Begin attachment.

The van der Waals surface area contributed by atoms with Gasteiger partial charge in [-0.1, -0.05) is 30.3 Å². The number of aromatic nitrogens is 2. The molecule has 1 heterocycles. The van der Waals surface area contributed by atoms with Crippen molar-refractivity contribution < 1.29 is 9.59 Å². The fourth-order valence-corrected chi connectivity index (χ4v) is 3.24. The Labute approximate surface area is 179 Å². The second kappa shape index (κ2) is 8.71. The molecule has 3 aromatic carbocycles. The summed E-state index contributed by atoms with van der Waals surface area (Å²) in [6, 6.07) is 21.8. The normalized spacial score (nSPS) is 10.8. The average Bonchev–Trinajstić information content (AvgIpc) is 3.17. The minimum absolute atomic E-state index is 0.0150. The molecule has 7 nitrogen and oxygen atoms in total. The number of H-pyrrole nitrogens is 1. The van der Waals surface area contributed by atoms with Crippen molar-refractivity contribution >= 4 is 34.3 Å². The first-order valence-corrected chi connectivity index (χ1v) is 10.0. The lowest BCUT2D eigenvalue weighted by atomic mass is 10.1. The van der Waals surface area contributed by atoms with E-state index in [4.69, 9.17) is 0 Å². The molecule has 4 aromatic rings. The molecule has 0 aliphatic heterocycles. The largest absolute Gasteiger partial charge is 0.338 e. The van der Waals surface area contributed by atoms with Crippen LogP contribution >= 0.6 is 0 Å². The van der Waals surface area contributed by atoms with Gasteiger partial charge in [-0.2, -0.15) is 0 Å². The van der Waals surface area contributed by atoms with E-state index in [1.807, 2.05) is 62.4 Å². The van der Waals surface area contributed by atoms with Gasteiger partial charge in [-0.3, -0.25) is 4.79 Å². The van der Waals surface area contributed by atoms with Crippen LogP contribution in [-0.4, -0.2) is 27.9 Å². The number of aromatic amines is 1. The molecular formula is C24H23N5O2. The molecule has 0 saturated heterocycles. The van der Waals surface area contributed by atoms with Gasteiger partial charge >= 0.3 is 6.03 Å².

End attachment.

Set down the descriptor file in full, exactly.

The van der Waals surface area contributed by atoms with Gasteiger partial charge in [-0.1, -0.05) is 30.3 Å². The number of aromatic nitrogens is 2. The molecule has 1 heterocycles. The van der Waals surface area contributed by atoms with Crippen molar-refractivity contribution < 1.29 is 9.59 Å². The fourth-order valence-corrected chi connectivity index (χ4v) is 3.24. The Labute approximate surface area is 179 Å². The second kappa shape index (κ2) is 8.71. The molecule has 3 aromatic carbocycles. The summed E-state index contributed by atoms with van der Waals surface area (Å²) in [6, 6.07) is 21.8. The normalized spacial score (nSPS) is 10.8. The average Bonchev–Trinajstić information content (AvgIpc) is 3.17. The minimum absolute atomic E-state index is 0.0150. The molecule has 7 nitrogen and oxygen atoms in total. The number of H-pyrrole nitrogens is 1. The van der Waals surface area contributed by atoms with Crippen molar-refractivity contribution >= 4 is 34.3 Å². The first-order valence-corrected chi connectivity index (χ1v) is 10.0. The lowest BCUT2D eigenvalue weighted by atomic mass is 10.1. The van der Waals surface area contributed by atoms with E-state index in [4.69, 9.17) is 0 Å². The molecule has 4 aromatic rings. The molecule has 0 aliphatic heterocycles. The largest absolute Gasteiger partial charge is 0.338 e. The van der Waals surface area contributed by atoms with Crippen LogP contribution >= 0.6 is 0 Å². The van der Waals surface area contributed by atoms with Gasteiger partial charge in [-0.2, -0.15) is 0 Å². The van der Waals surface area contributed by atoms with E-state index in [1.807, 2.05) is 62.4 Å². The van der Waals surface area contributed by atoms with Gasteiger partial charge in [-0.3, -0.25) is 4.79 Å². The van der Waals surface area contributed by atoms with Crippen LogP contribution in [-0.4, -0.2) is 27.9 Å². The number of aromatic amines is 1. The molecular formula is C24H23N5O2. The molecule has 0 saturated heterocycles. The van der Waals surface area contributed by atoms with Gasteiger partial charge >= 0.3 is 6.03 Å².